Cape Africa - hopes of beginning transfer of oil
May 10, 2004
At the first sign of a moderation in the high swell condition that prevented the SMIT Salvage team from beginning the transfer of fuel from the bulk carrier Cape Africa over the weekend, personnel began to prepare for another attempt at connecting up to the salvage tug Nikolay Chiker this morning (Monday 10 April).
The tug will receive approximately 1,000 tonnes of fuel from the tanks of the Cape Africa. It is hoped that an improvement in the swell condition, which peaked at 5 metres over the weekend, will enable the team to begin pumping as soon as conditions allow. Cape Africa is still under tow by the salvage tug Smit Amandla, approximately 160 miles west of Cape Town.
The transfer of the fuel to a receiving vessel is the first phase of the salvage operation, which is contingent on the bulk carrier’s condition remaining stable and the absence of adverse weather and swell conditions - all of which is being closely monitored. The salvage tug will be able to receive approximately 1000 tonnes of the Cape Africa’s bunker fuel during the fuel removal operation.
The SA Agulhas returned to Cape Town from Marion Island on Thursday afternoon and rendezvoused with the Nikolay Chiker on Saturday. She will receive the balance of fuel from the Cape Africa.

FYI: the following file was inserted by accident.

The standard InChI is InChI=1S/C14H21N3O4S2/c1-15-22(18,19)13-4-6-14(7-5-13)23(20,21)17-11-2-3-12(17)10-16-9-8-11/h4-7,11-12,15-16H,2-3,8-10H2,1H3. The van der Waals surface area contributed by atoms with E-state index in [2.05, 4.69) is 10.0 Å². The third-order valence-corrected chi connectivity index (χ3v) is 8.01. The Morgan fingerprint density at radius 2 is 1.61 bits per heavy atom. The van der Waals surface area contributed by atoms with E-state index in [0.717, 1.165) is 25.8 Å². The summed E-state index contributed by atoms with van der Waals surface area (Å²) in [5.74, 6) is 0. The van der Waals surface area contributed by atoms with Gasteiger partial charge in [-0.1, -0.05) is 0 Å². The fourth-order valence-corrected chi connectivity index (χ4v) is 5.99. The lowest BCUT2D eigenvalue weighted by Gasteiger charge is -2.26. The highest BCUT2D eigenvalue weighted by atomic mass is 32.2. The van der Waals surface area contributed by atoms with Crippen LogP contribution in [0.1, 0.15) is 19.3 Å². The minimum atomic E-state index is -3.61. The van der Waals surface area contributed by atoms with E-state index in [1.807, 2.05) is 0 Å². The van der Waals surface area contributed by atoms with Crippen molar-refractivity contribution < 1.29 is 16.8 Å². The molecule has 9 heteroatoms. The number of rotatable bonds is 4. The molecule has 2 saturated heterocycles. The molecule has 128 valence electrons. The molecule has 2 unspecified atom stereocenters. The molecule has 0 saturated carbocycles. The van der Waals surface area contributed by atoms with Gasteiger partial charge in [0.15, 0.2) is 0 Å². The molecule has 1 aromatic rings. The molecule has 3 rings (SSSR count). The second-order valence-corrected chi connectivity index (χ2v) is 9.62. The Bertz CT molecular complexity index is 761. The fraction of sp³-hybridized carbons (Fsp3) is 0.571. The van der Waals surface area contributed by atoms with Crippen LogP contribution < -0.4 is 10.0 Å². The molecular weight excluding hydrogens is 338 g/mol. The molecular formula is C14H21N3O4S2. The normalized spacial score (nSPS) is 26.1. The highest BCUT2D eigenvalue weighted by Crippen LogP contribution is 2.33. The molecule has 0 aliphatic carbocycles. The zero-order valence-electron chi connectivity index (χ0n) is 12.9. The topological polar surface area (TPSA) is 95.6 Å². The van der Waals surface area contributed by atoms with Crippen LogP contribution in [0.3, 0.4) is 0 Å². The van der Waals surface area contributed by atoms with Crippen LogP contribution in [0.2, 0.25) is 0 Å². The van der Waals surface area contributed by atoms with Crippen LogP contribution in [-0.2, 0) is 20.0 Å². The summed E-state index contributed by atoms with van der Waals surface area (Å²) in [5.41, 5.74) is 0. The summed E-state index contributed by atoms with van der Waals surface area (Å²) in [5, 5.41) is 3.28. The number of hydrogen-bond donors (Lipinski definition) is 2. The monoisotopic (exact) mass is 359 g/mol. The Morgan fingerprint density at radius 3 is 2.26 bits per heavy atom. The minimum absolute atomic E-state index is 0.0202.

The safety of salvage personnel and the protection of the marine environment remain of paramount importance in this salvage operation. In order to maximise the safety of salvage personnel working on the Cape Africa, only essential personnel will work on the casualty during the fuel transfer and two teams, working alternate shifts, will be used so as to enable the operation to continue 24 hours a day, weather permitting. No members of the salvage team will live on the Cape Africa and when not required for work, they will be transferred back to the salvage tug.
A helicopter is now based on the SA Agulhas to assist in the transfer of personnel and equipment. The helicopter is also on CASEVAC standby as a precautionary measure, should any member of the team sustain an injury during the course of the salvage operation and require immediate evacuation and return to Cape Town.
The South African Maritime Safety Authority has ordered that the bulk carrier remain at least 120 miles off of Cape Town until such time as all bunker fuel has been transferred. The condition of the holed bulk carrier Cape Africa, currently under tow by salvage tug SMIT Amandla, is reported to be stable. It has been determined that the bulk carrier has a hole by way of hold No. 3 that extends approximately 20 metres by 5 metres.
The Master and crew were flown off the casualty on Wednesday 28 April as a precautionary measure after reporting extensive structural damage in hold No. 3 earlier. The 150,000-dwt bulk carrier Cape Africa is owned by U-Ming Marine Transportation Corporation and was built in 1991. It is carrying a cargo of iron ore and was en route to the Far East from Ponta da Madeira in Brazil.